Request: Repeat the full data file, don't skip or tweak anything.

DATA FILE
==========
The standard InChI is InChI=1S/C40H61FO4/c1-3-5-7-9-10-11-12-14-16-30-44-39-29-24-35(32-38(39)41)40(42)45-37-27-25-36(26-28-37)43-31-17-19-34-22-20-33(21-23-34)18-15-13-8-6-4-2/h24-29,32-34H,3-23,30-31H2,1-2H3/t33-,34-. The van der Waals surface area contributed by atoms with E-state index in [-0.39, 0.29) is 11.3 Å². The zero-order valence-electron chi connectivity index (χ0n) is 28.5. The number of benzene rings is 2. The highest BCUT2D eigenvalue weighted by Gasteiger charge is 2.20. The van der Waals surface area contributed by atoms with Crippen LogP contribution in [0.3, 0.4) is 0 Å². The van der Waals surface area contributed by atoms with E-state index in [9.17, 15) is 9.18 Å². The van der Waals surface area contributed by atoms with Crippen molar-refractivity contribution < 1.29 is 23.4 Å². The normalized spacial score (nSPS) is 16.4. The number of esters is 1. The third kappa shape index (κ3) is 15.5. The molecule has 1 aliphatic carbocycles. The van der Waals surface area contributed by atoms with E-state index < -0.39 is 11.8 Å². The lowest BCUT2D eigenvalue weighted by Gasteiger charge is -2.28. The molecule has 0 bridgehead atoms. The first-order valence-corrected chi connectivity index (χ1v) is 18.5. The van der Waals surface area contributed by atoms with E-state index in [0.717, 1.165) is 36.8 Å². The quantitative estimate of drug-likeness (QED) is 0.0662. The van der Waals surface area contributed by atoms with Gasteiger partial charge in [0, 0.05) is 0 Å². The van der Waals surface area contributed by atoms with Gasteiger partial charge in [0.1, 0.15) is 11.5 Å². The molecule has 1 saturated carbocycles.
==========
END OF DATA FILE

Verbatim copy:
The standard InChI is InChI=1S/C40H61FO4/c1-3-5-7-9-10-11-12-14-16-30-44-39-29-24-35(32-38(39)41)40(42)45-37-27-25-36(26-28-37)43-31-17-19-34-22-20-33(21-23-34)18-15-13-8-6-4-2/h24-29,32-34H,3-23,30-31H2,1-2H3/t33-,34-. The van der Waals surface area contributed by atoms with E-state index in [-0.39, 0.29) is 11.3 Å². The zero-order valence-electron chi connectivity index (χ0n) is 28.5. The number of benzene rings is 2. The highest BCUT2D eigenvalue weighted by Gasteiger charge is 2.20. The van der Waals surface area contributed by atoms with Crippen LogP contribution in [0.3, 0.4) is 0 Å². The van der Waals surface area contributed by atoms with E-state index in [9.17, 15) is 9.18 Å². The van der Waals surface area contributed by atoms with Crippen molar-refractivity contribution < 1.29 is 23.4 Å². The normalized spacial score (nSPS) is 16.4. The number of esters is 1. The third kappa shape index (κ3) is 15.5. The molecule has 1 aliphatic carbocycles. The van der Waals surface area contributed by atoms with E-state index < -0.39 is 11.8 Å². The lowest BCUT2D eigenvalue weighted by Gasteiger charge is -2.28. The molecule has 0 bridgehead atoms. The first-order valence-corrected chi connectivity index (χ1v) is 18.5. The van der Waals surface area contributed by atoms with E-state index in [0.717, 1.165) is 36.8 Å². The quantitative estimate of drug-likeness (QED) is 0.0662. The van der Waals surface area contributed by atoms with Gasteiger partial charge in [0, 0.05) is 0 Å². The van der Waals surface area contributed by atoms with Gasteiger partial charge in [0.1, 0.15) is 11.5 Å². The molecule has 1 saturated carbocycles.